Colorectal cancer is the third-most common cancer and the second-leading cause of cancer-related death. Knowing your risk for colorectal cancer and screening for early detection are the best methods for preventing it.
Risk Factors for Colorectal CancerRisk factors for colorectal cancer include:
- A Western-style diet
- A low-fiber diet
- Lack of exercise
- History of (or existing) inflammatory bowel disease (IBD) such as Crohn’s or ulcerative colitis
- Family history of cancer
Colorectal Cancer Screening Recommendations
Most people should start regular colorectal screening at age 45. Those with a history of polyps or family history of cancer may need earlier screening.
Screening can be done by a gastroenterologist, a general surgeon, or a colorectal surgeon. Common colorectal screening methods include:
- Fecal immunochemical test (FIT)
- Fecal occult blood test (gFOBT)
- Cologuard®, which also detects blood in the stool and looks for DNA cell changes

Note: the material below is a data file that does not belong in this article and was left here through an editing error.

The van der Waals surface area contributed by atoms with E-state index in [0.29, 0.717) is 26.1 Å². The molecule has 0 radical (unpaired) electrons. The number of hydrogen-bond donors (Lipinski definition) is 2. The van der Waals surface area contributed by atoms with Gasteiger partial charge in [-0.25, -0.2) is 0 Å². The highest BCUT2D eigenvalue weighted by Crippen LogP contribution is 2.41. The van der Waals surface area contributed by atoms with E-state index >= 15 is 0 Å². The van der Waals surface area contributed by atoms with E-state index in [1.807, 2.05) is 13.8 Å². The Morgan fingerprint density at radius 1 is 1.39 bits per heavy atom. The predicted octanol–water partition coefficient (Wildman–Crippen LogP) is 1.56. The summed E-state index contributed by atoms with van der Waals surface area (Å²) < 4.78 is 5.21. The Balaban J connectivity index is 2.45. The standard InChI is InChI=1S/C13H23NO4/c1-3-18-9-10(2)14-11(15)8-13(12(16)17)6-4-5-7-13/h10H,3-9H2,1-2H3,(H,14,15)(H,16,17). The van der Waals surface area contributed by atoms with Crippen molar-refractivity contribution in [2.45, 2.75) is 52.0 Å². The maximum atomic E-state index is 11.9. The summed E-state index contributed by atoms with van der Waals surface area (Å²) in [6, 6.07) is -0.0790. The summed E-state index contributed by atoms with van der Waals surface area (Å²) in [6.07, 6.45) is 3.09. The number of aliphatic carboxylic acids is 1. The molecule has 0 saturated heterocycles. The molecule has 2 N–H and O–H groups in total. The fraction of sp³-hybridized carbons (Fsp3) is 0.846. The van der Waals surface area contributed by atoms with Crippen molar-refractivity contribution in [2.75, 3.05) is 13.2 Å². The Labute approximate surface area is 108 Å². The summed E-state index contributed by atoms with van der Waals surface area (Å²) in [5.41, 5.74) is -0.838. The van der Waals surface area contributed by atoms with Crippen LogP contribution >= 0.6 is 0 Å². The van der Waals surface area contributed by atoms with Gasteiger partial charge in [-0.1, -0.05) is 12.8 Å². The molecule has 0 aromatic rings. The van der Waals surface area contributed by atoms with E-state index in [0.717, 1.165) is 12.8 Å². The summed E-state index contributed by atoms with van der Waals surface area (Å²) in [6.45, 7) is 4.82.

- Flexible sigmoidoscopy
- CT colonography (also called virtual colonoscopy)
If blood or an abnormality is found as a result of the other methods, a colonoscopy will be required. The American Society of Colon and Rectal Surgeons also considers a colonoscopy to be the “gold standard” and says it’s the preferred colorectal screening method unless medical conditions don’t allow for it.
To learn more about colorectal cancer or for help scheduling a screening, visit HealthyDelaware.org or call Bayhealth Lung and Colorectal Nurse Navigator Trina Turner at 302-744-6831.